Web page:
Part A: Introduction
Annual Plan 2019/20 – key changes from Our 10-Year Plan
This section outlines the main changes in Annual Plan 2019/20 from what was outlined in Our 10-Year Plan 2018–28.
Re-phasing of the capital works programme
The capital programme outlined in Our 10-Year Plan included substantial investment across a variety of projects. In 2018/19 and 2019/20 a portion of this programme has been re-phased to later years or carried out over a longer period of time.
The drivers for re-phasing included:
- Increased costs across significant infrastructure projects because of the high demand on the construction market.
- The number of larger projects involving collaborative partnerships and co-investment from external stakeholders.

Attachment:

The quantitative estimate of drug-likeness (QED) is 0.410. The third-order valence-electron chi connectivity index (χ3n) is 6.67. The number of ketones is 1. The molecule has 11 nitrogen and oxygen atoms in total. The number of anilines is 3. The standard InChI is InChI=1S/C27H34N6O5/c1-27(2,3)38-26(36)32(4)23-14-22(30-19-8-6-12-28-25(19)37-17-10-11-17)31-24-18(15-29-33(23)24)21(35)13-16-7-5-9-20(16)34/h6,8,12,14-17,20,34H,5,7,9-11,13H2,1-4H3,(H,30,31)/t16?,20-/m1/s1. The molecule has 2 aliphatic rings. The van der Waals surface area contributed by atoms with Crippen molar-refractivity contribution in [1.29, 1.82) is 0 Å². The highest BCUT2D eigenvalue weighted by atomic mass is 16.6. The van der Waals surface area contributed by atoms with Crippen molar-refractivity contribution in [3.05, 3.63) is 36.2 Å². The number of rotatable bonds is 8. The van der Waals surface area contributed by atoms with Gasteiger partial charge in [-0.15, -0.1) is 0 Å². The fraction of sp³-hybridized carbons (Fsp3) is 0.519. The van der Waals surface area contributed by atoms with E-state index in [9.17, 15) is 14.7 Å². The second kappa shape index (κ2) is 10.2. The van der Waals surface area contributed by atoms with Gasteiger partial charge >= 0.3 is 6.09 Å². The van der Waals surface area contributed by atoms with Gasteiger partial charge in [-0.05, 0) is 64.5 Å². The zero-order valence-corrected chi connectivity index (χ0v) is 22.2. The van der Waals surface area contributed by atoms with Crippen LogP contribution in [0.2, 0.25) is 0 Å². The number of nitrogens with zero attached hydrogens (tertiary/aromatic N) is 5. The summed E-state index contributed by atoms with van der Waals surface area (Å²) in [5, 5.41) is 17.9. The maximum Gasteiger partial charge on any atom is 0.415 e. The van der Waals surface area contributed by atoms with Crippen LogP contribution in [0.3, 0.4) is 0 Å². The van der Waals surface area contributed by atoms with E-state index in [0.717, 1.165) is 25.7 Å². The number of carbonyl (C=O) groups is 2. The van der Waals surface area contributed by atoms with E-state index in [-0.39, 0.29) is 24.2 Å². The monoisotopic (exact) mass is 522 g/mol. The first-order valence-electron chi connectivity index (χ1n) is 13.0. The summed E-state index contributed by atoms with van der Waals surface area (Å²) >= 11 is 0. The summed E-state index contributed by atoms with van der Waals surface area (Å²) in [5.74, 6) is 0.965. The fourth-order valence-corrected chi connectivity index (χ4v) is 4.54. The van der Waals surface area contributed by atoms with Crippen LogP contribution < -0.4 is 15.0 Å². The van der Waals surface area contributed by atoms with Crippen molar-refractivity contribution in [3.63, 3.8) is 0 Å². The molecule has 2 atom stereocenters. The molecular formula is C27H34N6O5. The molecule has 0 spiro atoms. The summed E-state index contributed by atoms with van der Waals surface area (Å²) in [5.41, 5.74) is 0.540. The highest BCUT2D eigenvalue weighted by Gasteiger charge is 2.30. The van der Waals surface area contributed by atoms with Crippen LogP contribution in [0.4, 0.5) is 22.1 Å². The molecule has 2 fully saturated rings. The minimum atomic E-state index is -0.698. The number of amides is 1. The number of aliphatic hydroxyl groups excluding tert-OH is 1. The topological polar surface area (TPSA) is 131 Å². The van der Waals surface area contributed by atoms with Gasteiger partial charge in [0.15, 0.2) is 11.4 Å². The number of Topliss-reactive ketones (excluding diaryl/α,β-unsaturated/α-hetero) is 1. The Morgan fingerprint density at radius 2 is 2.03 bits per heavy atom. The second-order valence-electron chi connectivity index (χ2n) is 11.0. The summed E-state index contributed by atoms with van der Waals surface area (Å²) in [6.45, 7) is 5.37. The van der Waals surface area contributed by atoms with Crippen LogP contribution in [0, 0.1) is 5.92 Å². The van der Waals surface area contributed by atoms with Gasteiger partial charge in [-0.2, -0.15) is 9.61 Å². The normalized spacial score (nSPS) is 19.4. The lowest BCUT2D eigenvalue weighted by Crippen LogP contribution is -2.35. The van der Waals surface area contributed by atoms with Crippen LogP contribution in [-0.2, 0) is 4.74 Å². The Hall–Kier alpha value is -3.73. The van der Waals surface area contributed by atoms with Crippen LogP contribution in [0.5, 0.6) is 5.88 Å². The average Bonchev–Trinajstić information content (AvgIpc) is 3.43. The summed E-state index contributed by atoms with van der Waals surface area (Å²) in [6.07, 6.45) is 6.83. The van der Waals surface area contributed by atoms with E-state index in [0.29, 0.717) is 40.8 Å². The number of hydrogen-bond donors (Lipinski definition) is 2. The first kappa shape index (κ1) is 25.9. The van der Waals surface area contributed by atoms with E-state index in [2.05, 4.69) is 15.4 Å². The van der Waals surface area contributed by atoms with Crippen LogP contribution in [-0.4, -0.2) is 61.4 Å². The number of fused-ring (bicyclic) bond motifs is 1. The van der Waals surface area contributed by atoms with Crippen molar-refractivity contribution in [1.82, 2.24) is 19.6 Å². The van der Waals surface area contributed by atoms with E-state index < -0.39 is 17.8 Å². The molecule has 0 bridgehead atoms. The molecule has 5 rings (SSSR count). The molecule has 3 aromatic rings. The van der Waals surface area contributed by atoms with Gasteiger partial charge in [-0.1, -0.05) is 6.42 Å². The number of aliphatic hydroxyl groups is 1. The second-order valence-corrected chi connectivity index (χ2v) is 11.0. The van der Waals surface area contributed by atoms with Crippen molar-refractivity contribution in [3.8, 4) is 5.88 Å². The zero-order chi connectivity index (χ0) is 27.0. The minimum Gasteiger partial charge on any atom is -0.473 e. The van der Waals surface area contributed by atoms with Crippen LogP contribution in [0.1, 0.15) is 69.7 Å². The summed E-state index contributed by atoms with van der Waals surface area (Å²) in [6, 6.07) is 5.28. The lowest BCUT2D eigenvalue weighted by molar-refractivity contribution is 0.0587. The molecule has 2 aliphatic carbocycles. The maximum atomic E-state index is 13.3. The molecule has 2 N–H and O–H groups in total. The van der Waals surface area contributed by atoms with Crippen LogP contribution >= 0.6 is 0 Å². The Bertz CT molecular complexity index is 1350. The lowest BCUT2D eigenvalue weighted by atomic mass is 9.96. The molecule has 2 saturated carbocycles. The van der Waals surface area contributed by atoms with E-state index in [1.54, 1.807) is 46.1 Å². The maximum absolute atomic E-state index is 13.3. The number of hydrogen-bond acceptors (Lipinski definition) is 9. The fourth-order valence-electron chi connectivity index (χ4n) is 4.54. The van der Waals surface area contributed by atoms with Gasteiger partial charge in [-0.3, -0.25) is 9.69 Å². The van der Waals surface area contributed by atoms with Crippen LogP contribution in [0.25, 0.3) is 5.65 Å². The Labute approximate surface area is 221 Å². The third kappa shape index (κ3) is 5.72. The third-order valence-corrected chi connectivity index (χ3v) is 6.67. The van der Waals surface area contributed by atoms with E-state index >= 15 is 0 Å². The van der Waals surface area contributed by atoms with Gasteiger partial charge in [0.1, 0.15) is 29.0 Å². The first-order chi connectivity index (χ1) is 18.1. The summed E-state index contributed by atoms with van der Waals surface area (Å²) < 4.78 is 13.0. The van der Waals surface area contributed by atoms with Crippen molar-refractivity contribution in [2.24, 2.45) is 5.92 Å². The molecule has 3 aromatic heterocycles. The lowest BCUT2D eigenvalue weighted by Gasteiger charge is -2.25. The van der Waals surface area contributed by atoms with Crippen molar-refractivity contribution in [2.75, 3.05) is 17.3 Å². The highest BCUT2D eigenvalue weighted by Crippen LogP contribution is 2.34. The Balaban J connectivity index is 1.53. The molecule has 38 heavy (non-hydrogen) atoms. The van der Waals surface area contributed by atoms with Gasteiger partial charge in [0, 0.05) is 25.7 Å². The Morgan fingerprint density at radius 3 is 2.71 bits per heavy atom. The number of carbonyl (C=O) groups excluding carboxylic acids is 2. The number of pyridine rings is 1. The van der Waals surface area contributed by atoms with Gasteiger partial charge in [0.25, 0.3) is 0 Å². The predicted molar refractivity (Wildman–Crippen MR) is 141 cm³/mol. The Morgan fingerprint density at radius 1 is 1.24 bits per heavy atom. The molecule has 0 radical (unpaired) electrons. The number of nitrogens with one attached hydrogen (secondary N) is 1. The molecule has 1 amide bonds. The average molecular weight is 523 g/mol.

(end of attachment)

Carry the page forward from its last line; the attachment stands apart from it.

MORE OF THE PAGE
- The high degree of complexity of major earthquake strengthening projects.
Details of the variances are included in Part B: Our Work in Detail.
Fees and user chargesTop
Many of our services are paid for through a combination of rates and user charges. We proposed several changes to fees and user charges to ensure our services remain within the settings of the Revenue and Financing Policy. These changes also ensure users of services continue to pay their fair share of the service provided.
Increased fees include:
- Parking services
- Dog registration and alcohol licencing fees
- Community centres
- Swimming pools and sportsfields
- Marinas, cemeteries and the landfill
- Alfresco dining licences – removal of the discount on alfresco dining licences for spaces that do not make the space smoke-free
Details of the fee changes are included in Part C: Financial Information.
Rates differential Top